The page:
DR. KATHERINE JOHNSON was a mathematician, scientist and NASA Computing Genius. Born Creola Katherine Coleman in August 1918, in White Sulphur Springs, West Virginia, she attended high school at 10 years old and graduated at 14. She went on to attend on West Virginia State College (WVSC) taking every math course offered. Mentored by Professors W. W. Schieffelin Claytor, the third Black person in the U,S, to receive a PhD in math, Katherine graduated summa cum laude at age 18 (1937), with degrees in mathematics and French, and also joined Alpha Kappa Alpha Sorority Inc. In 1939, she was the first Black woman to attend graduate school at West Virginia University. She decided on a career as a research mathematician. Katherine initially worked as a teacher and in 1953 was hired by the National Advisory Committee for Aeronautics (NACA) as computer, analyzing topics such as gust alleviation for aircrafts, reading data from black boxes of planes and carrying out precise mathematical tasks. In 1958, NACA became a part of NASA and adopted digital computers.The next year, Katherine married James Johnson, and remained married for 60 years (until his 2019 passing). During her 35-year career at NASA and its predecessor, Johnson earned a reputation for mastering complex manual calculations and helped pioneer the use of computers to perform the tasks. Her work included calculating trajectories, launch windows and emergency return paths for Project Mercury spaceflights, including those for astronauts Alan Shepard, the first American in space, and John Glenn, the first American in orbit, and rendezvous paths for the Apollo Lunar Module and command module on flights to the Moon. Her calculations were also essential to the beginning of the Space Shuttle program, and she worked on plans for a mission to Mars. In 1970, Johnson worked on the Apollo 13 Moon mission. When the mission was aborted, her work on backup procedures and charts helped set a safe path for the crew's return to Earth. Johnson co-authored 26 scientific papers in her career, and was the first Black woman to have a NASA paper published with her name on it. To her legacy, Johnson was named West Virginia State College Outstanding Alumnus of the Year in 1999. President Barack Obama presented Johnson with the Presidential Medal of Freedom in 2015. In 2016, Johnson was included in BBC's list of 100 influential women worldwide. The highly acclaimed film Hidden Figures, released in December 2016 follows Johnson and other female African-American mathematicians (Mary Jackson and Dorothy Vaughan) who worked at NASA. Taraji P. Henson plays Johnson in the film. In 2018, Johnson was awarded an honorary doctorate by the College of William & Mary. The same year, West Virginia State University established a STEM scholarship in her honor and erected a life-size statue of her on campus. In 2018, Mattel produced a Barbie doll in the likeness of Johnson. In 2019, Dr. Johnson was announced as one of the members of the inaugural class of Government Executive's "Government Hall of Fame". Two NASA facilities have been named in honor of Dr. Johnson: Katherine G. Johnson Computational Research Facility in Hampton, Virginia and the Katherine Johnson Independent Verification and Validation Facility. In 2019, Dr. Johnson was awarded the Congressional Gold Medal. Katherine Johnson died at a retirement home in Newport News on February 24, 2020, at age 101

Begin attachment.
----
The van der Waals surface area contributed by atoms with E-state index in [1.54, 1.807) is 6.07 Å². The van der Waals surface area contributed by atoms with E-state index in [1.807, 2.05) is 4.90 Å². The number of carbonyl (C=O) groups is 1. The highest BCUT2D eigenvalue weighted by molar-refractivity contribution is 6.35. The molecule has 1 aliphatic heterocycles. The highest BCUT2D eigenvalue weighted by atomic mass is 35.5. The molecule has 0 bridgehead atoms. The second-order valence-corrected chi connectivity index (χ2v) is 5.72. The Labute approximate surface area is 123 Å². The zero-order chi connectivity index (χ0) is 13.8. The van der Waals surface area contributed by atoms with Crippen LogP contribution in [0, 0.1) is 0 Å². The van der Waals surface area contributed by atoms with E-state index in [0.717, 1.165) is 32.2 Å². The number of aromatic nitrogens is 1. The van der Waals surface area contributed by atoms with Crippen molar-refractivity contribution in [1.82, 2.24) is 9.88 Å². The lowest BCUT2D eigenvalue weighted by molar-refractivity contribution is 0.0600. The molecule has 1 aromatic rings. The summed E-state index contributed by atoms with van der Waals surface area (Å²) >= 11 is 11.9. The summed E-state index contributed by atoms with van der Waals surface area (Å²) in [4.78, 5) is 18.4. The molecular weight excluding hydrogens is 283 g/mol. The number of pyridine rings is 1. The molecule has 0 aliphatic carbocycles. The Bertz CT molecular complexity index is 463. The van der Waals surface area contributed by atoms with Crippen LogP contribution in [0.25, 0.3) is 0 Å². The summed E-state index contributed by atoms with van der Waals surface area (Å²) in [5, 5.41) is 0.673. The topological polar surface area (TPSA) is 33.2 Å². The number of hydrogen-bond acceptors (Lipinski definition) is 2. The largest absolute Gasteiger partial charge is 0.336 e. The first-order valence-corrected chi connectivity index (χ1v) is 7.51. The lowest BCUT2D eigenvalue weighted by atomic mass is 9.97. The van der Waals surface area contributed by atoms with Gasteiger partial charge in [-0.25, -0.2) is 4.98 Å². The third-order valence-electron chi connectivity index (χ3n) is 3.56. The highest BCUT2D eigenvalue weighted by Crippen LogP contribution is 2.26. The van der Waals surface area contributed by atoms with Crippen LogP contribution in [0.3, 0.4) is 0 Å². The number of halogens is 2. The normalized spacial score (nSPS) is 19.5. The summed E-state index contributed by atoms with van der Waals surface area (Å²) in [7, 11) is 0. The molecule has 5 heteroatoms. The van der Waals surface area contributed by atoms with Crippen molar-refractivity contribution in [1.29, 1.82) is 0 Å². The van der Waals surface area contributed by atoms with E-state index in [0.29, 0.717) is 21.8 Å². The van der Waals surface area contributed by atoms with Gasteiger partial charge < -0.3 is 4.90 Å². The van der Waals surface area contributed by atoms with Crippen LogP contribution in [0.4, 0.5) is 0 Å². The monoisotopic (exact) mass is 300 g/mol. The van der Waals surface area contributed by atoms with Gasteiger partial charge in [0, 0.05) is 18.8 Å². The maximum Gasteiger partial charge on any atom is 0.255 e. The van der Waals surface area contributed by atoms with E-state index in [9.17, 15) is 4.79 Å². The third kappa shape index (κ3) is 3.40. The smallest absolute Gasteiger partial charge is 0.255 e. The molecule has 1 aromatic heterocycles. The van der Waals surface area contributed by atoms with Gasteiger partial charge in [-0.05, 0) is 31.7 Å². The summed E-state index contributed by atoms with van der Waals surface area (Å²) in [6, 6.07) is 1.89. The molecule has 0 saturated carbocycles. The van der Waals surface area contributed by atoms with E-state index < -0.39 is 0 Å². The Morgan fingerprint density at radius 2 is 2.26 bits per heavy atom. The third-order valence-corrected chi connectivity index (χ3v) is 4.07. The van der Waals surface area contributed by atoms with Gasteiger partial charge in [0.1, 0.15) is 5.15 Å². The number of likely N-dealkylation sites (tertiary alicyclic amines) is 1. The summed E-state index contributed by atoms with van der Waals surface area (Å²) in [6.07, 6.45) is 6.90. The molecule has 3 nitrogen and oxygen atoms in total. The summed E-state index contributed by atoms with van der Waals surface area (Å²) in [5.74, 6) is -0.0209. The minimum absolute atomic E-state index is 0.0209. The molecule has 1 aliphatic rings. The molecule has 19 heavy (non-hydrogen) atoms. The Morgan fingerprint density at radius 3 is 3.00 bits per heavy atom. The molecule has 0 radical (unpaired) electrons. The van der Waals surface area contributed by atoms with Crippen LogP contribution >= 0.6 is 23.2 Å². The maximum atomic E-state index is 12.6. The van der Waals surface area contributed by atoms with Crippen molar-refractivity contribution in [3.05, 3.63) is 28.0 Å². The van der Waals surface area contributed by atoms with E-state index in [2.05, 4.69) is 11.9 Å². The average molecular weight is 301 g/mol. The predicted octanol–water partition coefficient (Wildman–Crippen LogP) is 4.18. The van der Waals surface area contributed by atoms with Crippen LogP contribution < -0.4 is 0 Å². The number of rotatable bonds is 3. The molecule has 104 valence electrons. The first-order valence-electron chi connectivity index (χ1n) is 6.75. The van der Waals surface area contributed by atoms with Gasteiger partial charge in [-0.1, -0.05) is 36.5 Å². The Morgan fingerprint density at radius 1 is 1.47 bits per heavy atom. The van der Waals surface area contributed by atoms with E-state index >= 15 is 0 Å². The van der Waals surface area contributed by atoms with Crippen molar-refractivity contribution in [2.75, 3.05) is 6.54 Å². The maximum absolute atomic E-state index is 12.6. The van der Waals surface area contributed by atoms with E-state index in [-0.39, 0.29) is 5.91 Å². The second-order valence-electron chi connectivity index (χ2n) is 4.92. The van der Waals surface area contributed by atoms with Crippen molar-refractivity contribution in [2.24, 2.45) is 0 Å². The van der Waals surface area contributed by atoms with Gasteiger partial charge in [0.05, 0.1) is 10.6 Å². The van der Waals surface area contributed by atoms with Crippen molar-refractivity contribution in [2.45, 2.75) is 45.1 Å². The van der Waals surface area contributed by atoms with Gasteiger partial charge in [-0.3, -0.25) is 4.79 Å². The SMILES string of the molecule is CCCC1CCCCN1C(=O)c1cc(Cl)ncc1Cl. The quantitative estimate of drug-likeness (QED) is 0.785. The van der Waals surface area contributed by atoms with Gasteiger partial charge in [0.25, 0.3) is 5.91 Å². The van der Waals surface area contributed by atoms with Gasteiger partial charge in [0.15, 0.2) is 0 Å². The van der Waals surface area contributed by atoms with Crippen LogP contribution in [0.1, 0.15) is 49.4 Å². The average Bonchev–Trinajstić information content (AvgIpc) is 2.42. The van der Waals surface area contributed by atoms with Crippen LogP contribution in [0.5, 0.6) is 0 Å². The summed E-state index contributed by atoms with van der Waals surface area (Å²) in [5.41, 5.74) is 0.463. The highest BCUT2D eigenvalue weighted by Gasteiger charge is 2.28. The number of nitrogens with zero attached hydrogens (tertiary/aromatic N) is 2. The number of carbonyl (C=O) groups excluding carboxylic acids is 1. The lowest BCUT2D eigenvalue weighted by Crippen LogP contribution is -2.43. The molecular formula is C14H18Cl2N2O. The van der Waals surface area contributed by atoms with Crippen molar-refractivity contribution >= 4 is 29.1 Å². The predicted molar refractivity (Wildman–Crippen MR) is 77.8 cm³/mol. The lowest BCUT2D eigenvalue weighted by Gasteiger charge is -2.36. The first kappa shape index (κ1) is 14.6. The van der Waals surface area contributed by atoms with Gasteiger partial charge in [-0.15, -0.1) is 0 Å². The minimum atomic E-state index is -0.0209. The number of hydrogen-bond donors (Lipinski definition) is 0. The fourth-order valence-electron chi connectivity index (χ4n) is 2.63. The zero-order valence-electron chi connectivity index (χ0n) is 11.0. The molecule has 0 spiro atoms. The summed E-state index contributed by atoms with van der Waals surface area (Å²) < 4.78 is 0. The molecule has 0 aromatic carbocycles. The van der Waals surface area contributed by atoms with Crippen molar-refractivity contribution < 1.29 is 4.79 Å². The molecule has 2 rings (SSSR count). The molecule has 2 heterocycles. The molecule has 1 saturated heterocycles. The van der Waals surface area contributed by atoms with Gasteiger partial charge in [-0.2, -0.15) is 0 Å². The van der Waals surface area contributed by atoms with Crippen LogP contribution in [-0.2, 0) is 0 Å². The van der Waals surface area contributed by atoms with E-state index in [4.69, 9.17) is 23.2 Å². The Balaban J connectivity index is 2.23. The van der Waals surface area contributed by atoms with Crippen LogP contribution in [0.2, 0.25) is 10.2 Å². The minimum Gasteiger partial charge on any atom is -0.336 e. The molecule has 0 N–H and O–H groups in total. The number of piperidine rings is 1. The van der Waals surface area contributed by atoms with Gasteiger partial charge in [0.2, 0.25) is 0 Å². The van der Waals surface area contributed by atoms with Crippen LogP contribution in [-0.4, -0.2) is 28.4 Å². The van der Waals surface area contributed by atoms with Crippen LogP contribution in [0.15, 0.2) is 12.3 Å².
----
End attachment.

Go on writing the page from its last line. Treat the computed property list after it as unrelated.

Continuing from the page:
DOROTHY JOHNSON VAUGHAN was a gifted mathematician, human computer and NASA’s first Black Supervisor. Born September 1910 in Kansas City, Missouri as Dorothy Jean Johnson, her family later moved to Morgantown, West Virginia where she graduated from high school as class valedictorian. Vaughan went on to attend Wilberforce University graduating Cum Laude in 1929 with a Bachelor’s Degree in Mathematics and joining Alpha Kappa Alpha Sorority, Inc. In 1932, she married Howard Vaughan, and relocated to Newport News, Virginia, where they had 6 children; there Dorothy worked as a mathematics teacher for 14 years. After President Franklin D. Roosevelt’s 1941 Executive Orders to end discrimination in hiring among federal agencies and defense contractors; Vaughan began a career as a mathematician and programmer at National Advisory Committee for Aeronautics (NACA) Langley Memorial Aeronautical Laboratory in 1943. NACA had established a section of women mathematicians, who performed complex calculations. Vaughan was assigned to the West Area Computing, a segregated unit consisting of Black women who made complex mathematical calculations by hand. The West Computers made contributions to every area of research with their work expanding in the postwar years to support research and design for the United States' space program. In 1949, Vaughan was assigned as the Supervisor of the West Area Computers, becoming the first Black Supervisor at NACA and one of few female supervisors. Seeing that machine computers were going to be the future, Vaughan became proficient in computer programming, teaching herself FORTRAN and teaching it to her coworkers to prepare them for the transition. She contributed to the space program through her work on the Scout Launch Vehicle Program. In 1958 NACA transitioned to become NASA (National Aeronautics and Space Administration) and Dorothy Vaughn became Head of the Programming Section of the Analysis and Computation Division (ACD). Vaughan retired from NASA in 1971 after a 28 year career. She continued to live a life of service mentoring women in math & science and working with the AME Church until her passing in 2008 at age of 98. Dorothy Vaughan is one of the women featured in Margot Lee Shetterly's 2016 non-fiction book Hidden Figures, and the feature film of the same name - portrayed by Academy Award winning actress Octavia Spencer. In 2019, Vaughan was posthumously awarded the Congressional Gold Medal. A crater on the far side of the Moon was named in her honor - “Vaughan Crater”. In November 2020, a satellite named after her (ÑuSat 12 or "Dorothy", COSPAR 2020-079D) was launched into space